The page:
It looks like there may be another major player in the library ebook market.

Baker & Taylor (B&T) is one of the oldest print book distributors, but it only recently entered the ebook market with its own fully fledged digital media platform, Axis 360. Since its launch in June 2011, the platform has gained some traction, with 107 libraries having signed contracts as of March 5 (38 sites are live).

This article is very encouraging. I'm interested to see how it shakes out. I really would like my library to offer ebooks from someone other than Overdrive. I think the fact that Axis 360 doesn't yet offer epub is a real detriment so until they offer more common formats, I think they are going to have a struggle.
I was just clicking around my library's ebook site and discovered that all 7 of the Harry Potter books are listed as pre-order. My library will do this with books and allow people to get put on a hold list prior to the release of the books. The release date is April 30, 2012 (and I just have to say, "OMG J.K. Rowling, fucking finally!")

What I find interesting, though, is that the books are only being offered in epub format.
In addition to the restrictions from several of the "big 6" publishers--Macmillan and Simon & Schuster don't allow ebooks through Overdrive at all, Penguin's stopped allowing new content & shut off Kindle access, and Harper Collins only lets them be loaned out 26 times--a new twist in the OverDrive contract has turned up: different selection based on libraries' card policies. If the library allows non-residents access to their ebooks, they get a much smaller selection.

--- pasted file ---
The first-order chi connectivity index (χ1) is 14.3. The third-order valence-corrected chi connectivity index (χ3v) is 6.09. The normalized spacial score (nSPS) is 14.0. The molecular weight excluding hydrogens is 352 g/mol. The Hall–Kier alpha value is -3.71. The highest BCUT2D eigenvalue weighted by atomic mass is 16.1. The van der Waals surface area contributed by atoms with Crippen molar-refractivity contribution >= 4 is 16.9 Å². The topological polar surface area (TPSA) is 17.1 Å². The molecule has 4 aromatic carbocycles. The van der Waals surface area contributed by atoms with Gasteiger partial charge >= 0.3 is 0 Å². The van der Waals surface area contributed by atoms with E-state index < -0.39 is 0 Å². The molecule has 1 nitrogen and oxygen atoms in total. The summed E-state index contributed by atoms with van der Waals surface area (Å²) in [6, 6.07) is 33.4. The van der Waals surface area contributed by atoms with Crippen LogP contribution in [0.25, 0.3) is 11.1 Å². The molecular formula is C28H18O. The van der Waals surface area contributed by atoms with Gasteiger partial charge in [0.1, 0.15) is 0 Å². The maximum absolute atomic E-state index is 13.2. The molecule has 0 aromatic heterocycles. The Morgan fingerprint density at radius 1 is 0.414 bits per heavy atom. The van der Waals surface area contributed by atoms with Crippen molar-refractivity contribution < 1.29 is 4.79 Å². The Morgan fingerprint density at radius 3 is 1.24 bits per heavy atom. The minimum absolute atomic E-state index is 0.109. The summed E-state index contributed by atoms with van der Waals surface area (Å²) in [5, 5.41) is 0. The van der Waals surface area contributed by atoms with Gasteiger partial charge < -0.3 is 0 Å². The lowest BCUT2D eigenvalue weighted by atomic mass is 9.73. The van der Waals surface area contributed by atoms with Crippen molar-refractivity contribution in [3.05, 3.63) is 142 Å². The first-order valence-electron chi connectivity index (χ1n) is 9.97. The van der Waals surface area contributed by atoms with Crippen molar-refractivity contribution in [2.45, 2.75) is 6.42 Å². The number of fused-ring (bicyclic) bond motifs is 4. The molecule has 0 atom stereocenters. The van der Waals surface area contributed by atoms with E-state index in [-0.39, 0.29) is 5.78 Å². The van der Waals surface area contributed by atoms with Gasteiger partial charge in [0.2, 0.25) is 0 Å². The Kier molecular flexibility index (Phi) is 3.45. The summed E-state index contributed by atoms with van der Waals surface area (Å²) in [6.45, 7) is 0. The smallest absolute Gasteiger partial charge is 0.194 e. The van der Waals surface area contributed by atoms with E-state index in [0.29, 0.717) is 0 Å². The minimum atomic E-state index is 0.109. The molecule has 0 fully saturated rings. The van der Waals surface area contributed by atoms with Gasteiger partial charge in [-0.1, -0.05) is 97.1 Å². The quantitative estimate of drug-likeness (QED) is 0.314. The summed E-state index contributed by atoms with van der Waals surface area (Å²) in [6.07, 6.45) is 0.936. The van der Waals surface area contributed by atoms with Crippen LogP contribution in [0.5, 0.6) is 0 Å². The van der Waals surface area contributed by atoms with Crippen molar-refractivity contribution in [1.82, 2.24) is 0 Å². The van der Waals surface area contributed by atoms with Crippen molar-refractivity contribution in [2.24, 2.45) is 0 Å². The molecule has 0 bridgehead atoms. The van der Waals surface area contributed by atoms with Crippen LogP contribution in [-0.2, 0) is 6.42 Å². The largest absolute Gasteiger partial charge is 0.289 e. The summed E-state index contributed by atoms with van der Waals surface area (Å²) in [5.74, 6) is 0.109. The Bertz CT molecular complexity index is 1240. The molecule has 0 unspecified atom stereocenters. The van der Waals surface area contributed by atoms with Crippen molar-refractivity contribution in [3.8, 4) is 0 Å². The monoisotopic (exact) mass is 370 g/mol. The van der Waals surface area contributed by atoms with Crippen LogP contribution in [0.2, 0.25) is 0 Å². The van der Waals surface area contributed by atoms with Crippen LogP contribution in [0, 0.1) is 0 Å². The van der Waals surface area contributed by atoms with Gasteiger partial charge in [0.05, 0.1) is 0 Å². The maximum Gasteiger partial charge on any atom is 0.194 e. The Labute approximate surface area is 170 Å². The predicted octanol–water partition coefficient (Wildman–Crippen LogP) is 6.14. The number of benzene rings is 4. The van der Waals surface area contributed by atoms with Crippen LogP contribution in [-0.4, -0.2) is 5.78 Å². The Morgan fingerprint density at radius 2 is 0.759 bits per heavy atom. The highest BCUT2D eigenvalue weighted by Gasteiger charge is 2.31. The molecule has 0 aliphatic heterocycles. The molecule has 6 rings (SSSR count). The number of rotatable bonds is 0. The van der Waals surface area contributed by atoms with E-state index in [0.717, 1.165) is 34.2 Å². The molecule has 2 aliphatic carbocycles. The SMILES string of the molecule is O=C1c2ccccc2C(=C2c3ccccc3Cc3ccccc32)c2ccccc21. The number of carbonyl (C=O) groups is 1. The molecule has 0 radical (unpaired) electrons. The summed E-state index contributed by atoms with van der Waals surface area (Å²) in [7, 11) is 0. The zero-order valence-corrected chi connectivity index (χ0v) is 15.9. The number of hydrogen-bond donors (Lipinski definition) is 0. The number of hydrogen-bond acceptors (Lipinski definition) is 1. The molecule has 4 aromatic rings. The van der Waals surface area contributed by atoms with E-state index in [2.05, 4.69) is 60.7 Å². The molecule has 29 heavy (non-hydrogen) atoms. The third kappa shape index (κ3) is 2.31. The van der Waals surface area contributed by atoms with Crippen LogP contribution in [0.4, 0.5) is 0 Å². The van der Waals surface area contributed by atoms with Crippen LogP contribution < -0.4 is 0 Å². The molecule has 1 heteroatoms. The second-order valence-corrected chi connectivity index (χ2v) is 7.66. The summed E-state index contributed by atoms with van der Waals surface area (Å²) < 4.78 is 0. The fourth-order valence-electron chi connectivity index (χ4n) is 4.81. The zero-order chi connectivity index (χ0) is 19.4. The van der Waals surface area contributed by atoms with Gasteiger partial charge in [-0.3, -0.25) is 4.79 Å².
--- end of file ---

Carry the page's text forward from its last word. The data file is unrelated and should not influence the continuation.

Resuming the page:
And they work to hide that detail, because dayamn I couldn't write a less-clear contract bit if I tried:
This is an *impressive* example of obfuscatory verbiage )
I was on Overdrive this morning trying to remember what book I was wanting to search for* when I see some new links. In the spirit of curiosity and dead cats, I clicked. Overdrive is now offering DRM-free books. So, when they have a book that has a DRM-free version, it is called Open epub/PDF and has a cute little green, unlocked padlock symbol. The version that has DRM has a red, locked padlock symbol. These unlocked books still have a due date but I'm not sure how they can even enforce that without DRM. Now, there aren't a lot yet and the vast majority seem to be from O'Reilly but the fact that it's now one of the offered formats is, in my opinion, a tremendous step forward. I did get myself on the waitlist (yes, ridiculous, artificial scarcity, yada) for 3 Stargate:Atlantis official fanfiction books.

*Seriously, I have no idea what it was but I remember thinking about it and being really excited so I hope I eventually remember.

ETA: The vast majority on the first 3 pages were from O'Reilly but it looks like it's mostly science fiction with a couple of romance thrown in. Of course, this is my library so ymmv.
Amazon's talking to publishers about a "digital library" or subscription ebook service, like Netflix. I like the idea; I can't see it working, at least, not soon.

Movie contracts have had, for many years, a provision for royalties for broadcast; adapting that to paid-subscription broadcast instead of open-public broadcast is a lot simpler than creating a provision for broadcast from scratch. Book publishing contracts generally don't have a clause about rental royalties--because when books are sold, the new owner can rent them any way they want. Selling digital access is a licensing fee that doesn't fit the standard contract structure, and authors are likely to be suspicious of whatever they're offered.